Welcome to SportsCare's Blog

Knee Bursitis

What Is Knee Bursitis?

Knee bursitis (also called pre-patellar or infrapatellar bursitis, and commonly called “housemaid’s knee, or clergyman’s knee) occurs when 1 or more of the many bursae (fluid-filled sacs) becomes damaged, irritated, or inflamed. Normally, a bursa acts as a cushion or friction-reducer between 2 body parts, such as between bone and skin, or bone and ligament or tendon. Bursae on the front of the knee serve as cushions between the knee cap and skin, and between the patellar tendon and tibia bone. Prolonged pressure or traumatic blows can injure a bursa, and repetitive motions can cause irritating friction on it, leading to the development of bursitis. is one of the most common bursitis conditions; it can be painful when moving the knee when kneeling, or even when at rest. The condition can also be painless, with only visible swelling present.

What Causes It?

The most common cause is trauma, whether from a direct hit, or the result of activities that require crawling or kneeling on hard surfaces for long periods of time, such as laying carpet or tile or scrubbing floors. Knee bursitis is most commonly seen in athletes; up to 10% of runners develop knee bursitis and manual laborers such as Construction Workers and Mason Workers. However, its occurrence is not related to any particular age or ethnic group, and can also be caused by infection or autoimmune conditions. Prolonged pressure or traumatic blows can injure a bursa, and repetitive motions can cause irritating friction on it, leading to the development of bursitis. In fact, “itis” means “inflammation.” When the bursa is injured, it can swell and become painful.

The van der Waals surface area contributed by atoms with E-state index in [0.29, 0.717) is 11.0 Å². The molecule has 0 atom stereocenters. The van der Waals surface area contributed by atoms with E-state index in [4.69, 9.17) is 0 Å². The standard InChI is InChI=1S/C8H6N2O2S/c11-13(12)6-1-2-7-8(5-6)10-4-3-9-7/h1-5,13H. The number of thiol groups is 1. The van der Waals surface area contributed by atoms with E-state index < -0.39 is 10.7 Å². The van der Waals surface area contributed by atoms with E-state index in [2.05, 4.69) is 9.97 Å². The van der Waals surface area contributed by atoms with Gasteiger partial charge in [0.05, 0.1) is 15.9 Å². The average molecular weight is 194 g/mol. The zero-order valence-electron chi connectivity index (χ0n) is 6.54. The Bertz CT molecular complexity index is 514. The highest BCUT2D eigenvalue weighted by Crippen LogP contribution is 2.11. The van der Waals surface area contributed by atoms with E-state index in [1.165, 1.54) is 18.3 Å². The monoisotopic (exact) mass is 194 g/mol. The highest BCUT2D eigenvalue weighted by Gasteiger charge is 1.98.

Knee bursitis can be caused by:

  • Repetitive motions, including certain sports, such as running.
  • Prolonged kneeling, as when cleaning floors, installing flooring, or praying in a kneeling position.
  • Prolonged crawling, such as when laying carpet or flooring, or scrubbing floors.
  • Direct trauma, such as being hit or falling on the knee.
  • Knee surgery or knee joint replacement.
  • Infection.
  • Autoimmune conditions.

What Are The Symptoms, and How Is It Diagnosed?

With knee bursitis, you may experience:

  • Swelling on the front of the knee
  • Redness on the front of the knee.
  • Pain when you push with your fingers on the front of the knee.
  • Pain when kneeling.
  • Stiffness in the knee joint or difficulty straightening or bending the knee.